Pop culture obsessives writing for the pop culture obsessed.
Pop culture obsessives writing for the pop culture obsessed.

The September Issue

Illustration for article titled The September Issue

The cult of longtime Vogue editor Anna Wintour exploded beyond the incestuous fashion world and into the mainstream when former Wintour assistant Lauren Weisberger published her unspeakably awful roman à clef The Devil Wears Prada. As the feared and respected editor of a Vogue-like fashion bible, Wintour’s literary (and later, cinematic) alter ego would dominate the proceedings with her ice-queen glamour and casual viciousness even if she wasn’t surrounded by a gallery of sentient paper-doll cutouts.

Readers and moviegoers ate up Wintour’s literary doppelgänger, which bodes well for the commercial prospects of The September Issue, a fascinating, frustrating documentary about the real Wintour and the making of the War And Peace-sized September issue of Vogue. The larger-than-life fashionistas documented here immerse themselves in a task roughly as important and labor-intensive as planning D-Day, putting together an issue that will set the tone and establish the trends for the entire fashion year.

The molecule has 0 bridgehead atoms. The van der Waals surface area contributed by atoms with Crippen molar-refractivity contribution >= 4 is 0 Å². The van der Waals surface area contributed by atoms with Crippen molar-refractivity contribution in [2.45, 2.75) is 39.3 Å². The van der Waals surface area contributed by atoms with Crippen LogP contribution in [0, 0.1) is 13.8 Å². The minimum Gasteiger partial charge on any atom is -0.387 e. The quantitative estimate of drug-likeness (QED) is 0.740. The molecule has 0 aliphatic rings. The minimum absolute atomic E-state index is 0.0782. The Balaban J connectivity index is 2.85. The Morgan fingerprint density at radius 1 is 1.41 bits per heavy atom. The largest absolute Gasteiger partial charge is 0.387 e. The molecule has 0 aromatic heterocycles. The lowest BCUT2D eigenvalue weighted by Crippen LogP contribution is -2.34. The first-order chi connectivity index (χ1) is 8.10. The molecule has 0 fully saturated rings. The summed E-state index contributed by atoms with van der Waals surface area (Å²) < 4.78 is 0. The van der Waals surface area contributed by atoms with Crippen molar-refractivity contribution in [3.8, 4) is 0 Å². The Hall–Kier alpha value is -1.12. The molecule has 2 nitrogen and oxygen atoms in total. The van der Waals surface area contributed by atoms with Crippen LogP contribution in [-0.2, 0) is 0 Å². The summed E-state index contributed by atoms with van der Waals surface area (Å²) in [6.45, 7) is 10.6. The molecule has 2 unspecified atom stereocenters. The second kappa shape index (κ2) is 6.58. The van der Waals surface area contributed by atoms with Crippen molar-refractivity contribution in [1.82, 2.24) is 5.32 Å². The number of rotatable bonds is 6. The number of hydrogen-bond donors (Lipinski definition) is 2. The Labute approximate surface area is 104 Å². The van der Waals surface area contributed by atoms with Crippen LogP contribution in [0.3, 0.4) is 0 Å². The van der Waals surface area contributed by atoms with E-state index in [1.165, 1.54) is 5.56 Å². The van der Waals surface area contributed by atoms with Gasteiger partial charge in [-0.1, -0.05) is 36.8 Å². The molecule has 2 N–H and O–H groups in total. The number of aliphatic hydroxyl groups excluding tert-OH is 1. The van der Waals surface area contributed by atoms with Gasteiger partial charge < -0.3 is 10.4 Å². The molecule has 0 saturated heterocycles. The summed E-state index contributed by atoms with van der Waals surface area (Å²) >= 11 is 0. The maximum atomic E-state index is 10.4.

Prada readers might wonder why a figure as legendarily image-conscious and remote as Wintour might open herself up to the scrutiny of a documentary, but the fashion/publishing icon makes it through September with her privacy and secrets intact. Director R.J. Cutler maintains a respectful distance from Wintour and similarly compelling subjects, like model turned Vogue creative director Grace Coddington and towering, iconic editor-at-large André Leon Talley. Cutler is in the enviable position of having arguably too many fascinating documentary subjects, but while September is never boring, it’s also superficial. The internal machinations of Vogue might be too much for a single documentary to handle; a multi-part TV documentary series might have given the folks behind the camera more time and space to flesh out these colorful characters and let audiences decide for themselves whether they love or hate Wintour, or fall somewhere in between.

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